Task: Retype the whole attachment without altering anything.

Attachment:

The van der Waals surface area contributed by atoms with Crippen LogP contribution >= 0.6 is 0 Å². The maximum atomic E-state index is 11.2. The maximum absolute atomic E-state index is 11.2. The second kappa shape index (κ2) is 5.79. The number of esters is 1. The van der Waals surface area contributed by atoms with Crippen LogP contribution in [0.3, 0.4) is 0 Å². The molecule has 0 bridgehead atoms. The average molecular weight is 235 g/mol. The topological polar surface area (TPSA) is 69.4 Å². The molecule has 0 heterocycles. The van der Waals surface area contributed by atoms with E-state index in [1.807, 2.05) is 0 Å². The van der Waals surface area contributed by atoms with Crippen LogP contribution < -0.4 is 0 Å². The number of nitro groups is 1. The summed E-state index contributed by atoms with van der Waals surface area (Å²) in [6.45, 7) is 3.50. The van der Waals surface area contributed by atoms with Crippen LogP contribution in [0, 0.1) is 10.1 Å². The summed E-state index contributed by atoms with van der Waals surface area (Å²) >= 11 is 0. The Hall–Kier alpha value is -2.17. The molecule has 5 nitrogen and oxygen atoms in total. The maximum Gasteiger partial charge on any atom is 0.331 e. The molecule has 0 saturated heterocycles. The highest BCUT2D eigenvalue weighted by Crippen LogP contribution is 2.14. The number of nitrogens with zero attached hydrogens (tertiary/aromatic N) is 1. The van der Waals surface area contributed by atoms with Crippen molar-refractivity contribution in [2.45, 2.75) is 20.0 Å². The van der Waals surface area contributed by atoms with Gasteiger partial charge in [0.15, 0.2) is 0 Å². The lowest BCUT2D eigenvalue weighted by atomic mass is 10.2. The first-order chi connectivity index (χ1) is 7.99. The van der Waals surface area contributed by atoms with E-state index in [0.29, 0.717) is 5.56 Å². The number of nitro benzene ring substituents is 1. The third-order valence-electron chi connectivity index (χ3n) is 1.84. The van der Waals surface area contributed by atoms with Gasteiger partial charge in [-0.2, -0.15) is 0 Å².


The van der Waals surface area contributed by atoms with Crippen LogP contribution >= 0.6 is 0 Å². The maximum atomic E-state index is 11.2. The maximum absolute atomic E-state index is 11.2. The second kappa shape index (κ2) is 5.79. The number of esters is 1. The van der Waals surface area contributed by atoms with Crippen LogP contribution in [0.3, 0.4) is 0 Å². The molecule has 0 bridgehead atoms. The average molecular weight is 235 g/mol. The topological polar surface area (TPSA) is 69.4 Å². The molecule has 0 heterocycles. The van der Waals surface area contributed by atoms with E-state index in [1.807, 2.05) is 0 Å². The van der Waals surface area contributed by atoms with Crippen LogP contribution < -0.4 is 0 Å². The number of nitro groups is 1. The summed E-state index contributed by atoms with van der Waals surface area (Å²) in [6.45, 7) is 3.50. The van der Waals surface area contributed by atoms with Crippen LogP contribution in [0, 0.1) is 10.1 Å². The summed E-state index contributed by atoms with van der Waals surface area (Å²) >= 11 is 0. The Hall–Kier alpha value is -2.17. The molecule has 5 nitrogen and oxygen atoms in total. The maximum Gasteiger partial charge on any atom is 0.331 e. The molecule has 0 saturated heterocycles. The highest BCUT2D eigenvalue weighted by Crippen LogP contribution is 2.14. The number of nitrogens with zero attached hydrogens (tertiary/aromatic N) is 1. The van der Waals surface area contributed by atoms with Crippen molar-refractivity contribution in [2.45, 2.75) is 20.0 Å². The van der Waals surface area contributed by atoms with Gasteiger partial charge in [0.15, 0.2) is 0 Å². The lowest BCUT2D eigenvalue weighted by atomic mass is 10.2. The first-order chi connectivity index (χ1) is 7.99. The van der Waals surface area contributed by atoms with E-state index in [0.29, 0.717) is 5.56 Å². The number of nitro benzene ring substituents is 1. The third-order valence-electron chi connectivity index (χ3n) is 1.84. The van der Waals surface area contributed by atoms with Gasteiger partial charge in [-0.2, -0.15) is 0 Å².